FDA Approval Sought for Denileukin Diftitox for Persistent or Recurrent Cutaneous T-cell Lymphoma

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A biologics license application seeking the approval of a reformulation of denileukin diftitox for use as a potential therapeutic option in patients with persistent or recurrent cutaneous T-cell lymphoma has been submitted to the FDA.

A biologics license application (BLA) seeking the approval of a reformulation of denileukin diftitox (I/ONTAK; E7777) for use as a potential therapeutic option in patients with persistent or recurrent cutaneous T-cell lymphoma (CTCL) has been submitted to the FDA.1

The submission is supported by findings from the multicenter, open-label, single-arm phase 3 Study 302 (E777-G000-302; NCT01871727), which showed that the product elicited an objective response rate (ORR) of 36.2% (95% CI, 25.0%-48.7%) by independent review committee assessment in the 69 patients who comprised the primary efficacy analysis set.2 In this group, the median duration of response (DOR) was 6.5 months (range, 3.0+ to 23.5+), with a median time to response (TTR) of 1.41 months. The clinical benefit rate (CBR) was 49.3% (95% CI, 37.0%-61.6%).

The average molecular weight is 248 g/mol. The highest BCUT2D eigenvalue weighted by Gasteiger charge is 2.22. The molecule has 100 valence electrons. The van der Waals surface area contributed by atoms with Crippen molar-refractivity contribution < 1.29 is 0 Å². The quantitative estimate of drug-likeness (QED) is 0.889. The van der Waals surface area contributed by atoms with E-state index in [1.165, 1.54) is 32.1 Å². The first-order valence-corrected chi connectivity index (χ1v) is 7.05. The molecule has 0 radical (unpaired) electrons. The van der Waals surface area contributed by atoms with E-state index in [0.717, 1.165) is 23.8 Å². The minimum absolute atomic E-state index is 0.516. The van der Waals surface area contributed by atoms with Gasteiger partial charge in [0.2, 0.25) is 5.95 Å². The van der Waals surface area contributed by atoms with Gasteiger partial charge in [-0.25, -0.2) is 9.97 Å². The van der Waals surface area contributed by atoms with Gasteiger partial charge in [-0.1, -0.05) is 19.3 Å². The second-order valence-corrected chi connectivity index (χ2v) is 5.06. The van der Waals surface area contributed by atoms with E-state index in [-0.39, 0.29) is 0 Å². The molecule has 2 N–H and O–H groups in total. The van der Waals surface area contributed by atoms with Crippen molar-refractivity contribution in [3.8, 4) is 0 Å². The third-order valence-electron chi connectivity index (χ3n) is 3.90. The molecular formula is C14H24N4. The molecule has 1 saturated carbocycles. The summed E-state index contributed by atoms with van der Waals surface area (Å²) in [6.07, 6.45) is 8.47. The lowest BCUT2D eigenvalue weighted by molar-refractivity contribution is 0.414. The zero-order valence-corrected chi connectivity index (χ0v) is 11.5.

Per investigator assessment, the ORR achieved with the agent was 42.3% (95% CI, 30.6%-54.6%) in the 71 patients who comprised the efficacy analysis set. In this group, the median DOR was 5.7 months (range, 0.7+ to 26.1+), the median TTR was 1.41 months, and the CBR was 53.5% (95% CI, 41.3%-65.5%).

“The treatment of advanced CTCL remains a complex and challenging unmet medical need…Citius is proud to advance the only potential CTCL therapeutic with a mechanism of action that delivers a cytotoxic protein by binding to the IL-2 receptors found in malignant T cells and immunosuppressive T cells,” Leonard Mazur, chairman and chief executive officer of Citius Pharmaceuticals, Inc., stated in a press release. “We look forward to continuing to engage with the FDA as they review our BLA and bringing this treatment option to patients, if approved.”

The recombinant fusion protein combines the interleukin-2 (IL-2) receptor binding domain with diphtheria toxin fragments. Specifically, the agent binds to IL-2 receptors on the surface of the cell, which prompts those toxin fragments that have entered the cells to hinder protein synthesis.

I/ONTAK is a reformulation of Ontak, which was granted a full approval from the FDA in October 2008 for use in this patient population.3 Although the product was marketed from 1999 to 2014 in the United States, it was ultimately voluntarily withdrawn. Improvements made in the manufacturing process have resulted in a purified version of denileukin diftitox, which possesses the same amino acid sequence but exhibits better purity and bioactivity.